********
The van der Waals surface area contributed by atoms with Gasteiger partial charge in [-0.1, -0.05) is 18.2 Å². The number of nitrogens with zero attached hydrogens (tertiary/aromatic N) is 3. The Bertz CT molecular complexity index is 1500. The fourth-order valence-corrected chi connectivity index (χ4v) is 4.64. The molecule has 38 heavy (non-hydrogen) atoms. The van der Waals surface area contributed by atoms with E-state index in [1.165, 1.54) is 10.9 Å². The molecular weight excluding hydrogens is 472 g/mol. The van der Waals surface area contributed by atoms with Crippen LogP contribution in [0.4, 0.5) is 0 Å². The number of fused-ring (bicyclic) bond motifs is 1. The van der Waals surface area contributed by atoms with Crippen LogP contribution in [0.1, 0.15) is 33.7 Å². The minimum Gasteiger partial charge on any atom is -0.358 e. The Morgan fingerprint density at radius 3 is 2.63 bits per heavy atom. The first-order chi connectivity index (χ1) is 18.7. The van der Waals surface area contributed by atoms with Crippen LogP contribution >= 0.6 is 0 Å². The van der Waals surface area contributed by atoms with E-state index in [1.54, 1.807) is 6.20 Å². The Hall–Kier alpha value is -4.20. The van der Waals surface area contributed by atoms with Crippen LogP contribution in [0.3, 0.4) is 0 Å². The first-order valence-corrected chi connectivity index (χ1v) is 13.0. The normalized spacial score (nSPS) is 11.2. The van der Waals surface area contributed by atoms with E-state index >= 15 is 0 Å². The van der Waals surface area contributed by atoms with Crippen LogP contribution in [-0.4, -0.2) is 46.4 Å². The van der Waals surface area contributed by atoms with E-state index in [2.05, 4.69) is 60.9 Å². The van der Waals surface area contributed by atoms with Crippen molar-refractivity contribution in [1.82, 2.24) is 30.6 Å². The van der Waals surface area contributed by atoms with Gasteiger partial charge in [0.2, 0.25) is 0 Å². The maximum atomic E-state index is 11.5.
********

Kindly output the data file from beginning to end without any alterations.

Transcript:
The van der Waals surface area contributed by atoms with Gasteiger partial charge in [-0.1, -0.05) is 18.2 Å². The number of nitrogens with zero attached hydrogens (tertiary/aromatic N) is 3. The Bertz CT molecular complexity index is 1500. The fourth-order valence-corrected chi connectivity index (χ4v) is 4.64. The molecule has 38 heavy (non-hydrogen) atoms. The van der Waals surface area contributed by atoms with E-state index in [1.165, 1.54) is 10.9 Å². The molecular weight excluding hydrogens is 472 g/mol. The van der Waals surface area contributed by atoms with Crippen LogP contribution in [0.4, 0.5) is 0 Å². The number of fused-ring (bicyclic) bond motifs is 1. The van der Waals surface area contributed by atoms with Crippen LogP contribution in [0.1, 0.15) is 33.7 Å². The minimum Gasteiger partial charge on any atom is -0.358 e. The Morgan fingerprint density at radius 3 is 2.63 bits per heavy atom. The first-order chi connectivity index (χ1) is 18.7. The van der Waals surface area contributed by atoms with Crippen LogP contribution >= 0.6 is 0 Å². The van der Waals surface area contributed by atoms with E-state index in [1.54, 1.807) is 6.20 Å². The Hall–Kier alpha value is -4.20. The van der Waals surface area contributed by atoms with Crippen LogP contribution in [0.3, 0.4) is 0 Å². The first-order valence-corrected chi connectivity index (χ1v) is 13.0. The normalized spacial score (nSPS) is 11.2. The van der Waals surface area contributed by atoms with E-state index >= 15 is 0 Å². The van der Waals surface area contributed by atoms with Crippen LogP contribution in [-0.4, -0.2) is 46.4 Å². The van der Waals surface area contributed by atoms with E-state index in [2.05, 4.69) is 60.9 Å². The van der Waals surface area contributed by atoms with Crippen molar-refractivity contribution in [1.82, 2.24) is 30.6 Å². The van der Waals surface area contributed by atoms with Gasteiger partial charge in [0.2, 0.25) is 0 Å². The maximum atomic E-state index is 11.5.